Quote from pfitz1079
"if you put the federal government in charge of the sahara desert, in 5 years there'd be a shortage of sand"
rn, cfrn, emt-p
writing from the ninth circle
the nation's william greider posted a highly critical analysis of friedman and the impact of his (a)moral philosophy on the function of government, business and health care. see http://www.thenation.com/doc/20061211/greider
enterprise and markets were indeed set "free" of government regulation, but big government did not go away (it grew bigger). only now government acts mainly as patron and protector for the largest, most powerful interests--the same ones that demanded their liberation. instead of serving the broad general welfare, government enables capital and corporations to feed off the taxpayers' money and convert public assets into private profit centers, shielded from the wrath of any citizens trying to object. if that is what friedman really had in mind, he should have said so. ...
his most profound damage, however, was as a moral philosopher. he championed an ethic of unrelenting, unapologetic self-interest that effectively pushed aside human sympathy. in fact, humans' responsibility to one another has been delegitimized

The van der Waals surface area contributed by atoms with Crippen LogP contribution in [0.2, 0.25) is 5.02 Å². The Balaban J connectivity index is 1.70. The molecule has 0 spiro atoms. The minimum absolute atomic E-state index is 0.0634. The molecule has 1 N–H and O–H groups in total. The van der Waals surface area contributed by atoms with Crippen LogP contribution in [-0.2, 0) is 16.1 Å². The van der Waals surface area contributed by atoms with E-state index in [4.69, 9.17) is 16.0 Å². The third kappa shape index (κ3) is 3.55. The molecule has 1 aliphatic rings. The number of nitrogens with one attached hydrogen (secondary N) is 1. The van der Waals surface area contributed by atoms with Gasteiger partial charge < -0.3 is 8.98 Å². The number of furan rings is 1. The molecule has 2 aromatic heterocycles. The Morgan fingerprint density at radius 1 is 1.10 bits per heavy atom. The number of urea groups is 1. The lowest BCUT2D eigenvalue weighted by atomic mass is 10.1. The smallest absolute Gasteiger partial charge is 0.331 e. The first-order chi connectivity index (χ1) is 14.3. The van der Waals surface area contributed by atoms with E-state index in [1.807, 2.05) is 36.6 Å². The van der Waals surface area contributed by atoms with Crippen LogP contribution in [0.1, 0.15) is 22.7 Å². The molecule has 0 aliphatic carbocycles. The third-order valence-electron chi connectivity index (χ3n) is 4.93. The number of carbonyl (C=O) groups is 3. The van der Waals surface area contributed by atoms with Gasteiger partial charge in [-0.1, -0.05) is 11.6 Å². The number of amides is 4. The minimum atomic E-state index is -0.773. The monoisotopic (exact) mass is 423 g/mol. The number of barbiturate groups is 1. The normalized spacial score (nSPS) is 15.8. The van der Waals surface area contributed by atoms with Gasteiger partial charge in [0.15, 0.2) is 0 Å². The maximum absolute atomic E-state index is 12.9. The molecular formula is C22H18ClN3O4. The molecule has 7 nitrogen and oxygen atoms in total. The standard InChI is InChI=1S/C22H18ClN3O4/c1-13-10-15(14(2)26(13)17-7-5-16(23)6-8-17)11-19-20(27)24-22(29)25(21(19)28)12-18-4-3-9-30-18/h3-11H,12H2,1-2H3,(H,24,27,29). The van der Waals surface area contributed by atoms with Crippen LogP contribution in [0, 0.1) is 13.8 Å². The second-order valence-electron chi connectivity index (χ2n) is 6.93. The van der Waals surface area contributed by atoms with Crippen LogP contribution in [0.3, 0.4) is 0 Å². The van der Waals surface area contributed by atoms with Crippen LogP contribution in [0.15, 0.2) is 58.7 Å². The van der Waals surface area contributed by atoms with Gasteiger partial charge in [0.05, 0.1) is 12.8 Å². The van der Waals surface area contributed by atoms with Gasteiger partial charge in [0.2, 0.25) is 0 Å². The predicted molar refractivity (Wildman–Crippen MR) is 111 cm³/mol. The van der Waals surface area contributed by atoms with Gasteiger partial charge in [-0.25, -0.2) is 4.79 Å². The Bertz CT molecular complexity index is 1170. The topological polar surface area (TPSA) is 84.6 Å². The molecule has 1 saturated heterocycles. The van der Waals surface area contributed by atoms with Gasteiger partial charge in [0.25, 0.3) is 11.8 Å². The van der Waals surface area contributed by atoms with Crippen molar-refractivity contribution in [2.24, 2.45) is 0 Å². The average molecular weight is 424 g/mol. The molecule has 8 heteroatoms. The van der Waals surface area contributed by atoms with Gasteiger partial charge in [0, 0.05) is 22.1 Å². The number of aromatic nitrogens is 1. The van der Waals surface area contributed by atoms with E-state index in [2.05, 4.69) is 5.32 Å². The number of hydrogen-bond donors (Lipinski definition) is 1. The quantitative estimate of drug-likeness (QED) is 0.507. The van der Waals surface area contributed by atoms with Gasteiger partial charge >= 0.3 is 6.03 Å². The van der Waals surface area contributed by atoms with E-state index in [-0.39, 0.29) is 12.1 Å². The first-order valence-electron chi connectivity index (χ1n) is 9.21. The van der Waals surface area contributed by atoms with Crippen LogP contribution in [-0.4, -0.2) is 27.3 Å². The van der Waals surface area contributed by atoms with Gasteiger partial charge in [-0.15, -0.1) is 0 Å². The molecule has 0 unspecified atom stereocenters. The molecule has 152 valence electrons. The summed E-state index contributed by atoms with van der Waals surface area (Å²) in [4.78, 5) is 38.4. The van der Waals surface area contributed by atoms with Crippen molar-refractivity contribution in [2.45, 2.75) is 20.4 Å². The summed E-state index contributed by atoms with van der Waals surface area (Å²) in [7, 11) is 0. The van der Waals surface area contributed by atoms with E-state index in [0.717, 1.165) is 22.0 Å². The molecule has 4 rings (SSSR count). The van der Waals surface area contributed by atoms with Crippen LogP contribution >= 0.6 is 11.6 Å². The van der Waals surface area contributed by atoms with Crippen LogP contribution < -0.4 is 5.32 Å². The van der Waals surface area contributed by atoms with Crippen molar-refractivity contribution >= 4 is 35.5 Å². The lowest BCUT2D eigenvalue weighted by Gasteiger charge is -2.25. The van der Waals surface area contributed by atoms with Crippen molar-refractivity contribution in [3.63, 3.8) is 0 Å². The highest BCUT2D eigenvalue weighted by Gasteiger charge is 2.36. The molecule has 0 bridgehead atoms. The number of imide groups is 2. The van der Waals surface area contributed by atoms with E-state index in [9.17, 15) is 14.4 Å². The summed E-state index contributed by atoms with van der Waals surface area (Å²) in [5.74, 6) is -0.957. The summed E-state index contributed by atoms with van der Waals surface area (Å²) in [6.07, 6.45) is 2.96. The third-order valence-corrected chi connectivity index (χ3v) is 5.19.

--portrayed as an obstacle to the hardheaded analysis that maximizes returns....
friedman's utopia is also drenched in personal corruption
. the proliferating scandals in business, finance and government
flow directly from his teaching people to go for it and disregard moral qualms....
this is what the memorials left out: the cruel quality of friedman's obliviousness. art hilgart, a retired industrial economist, recalls hearing friedman lecture in 1991 and recommend the destruction of medicare, welfare, the postal system, social security and public education.
the audience was dumbfounded.
finally, a brave young woman asked what this would mean for poverty. "there is no poverty in america," friedman instructed
. a clear voice arose from the back of hall: "********!" the audience cheered wildly.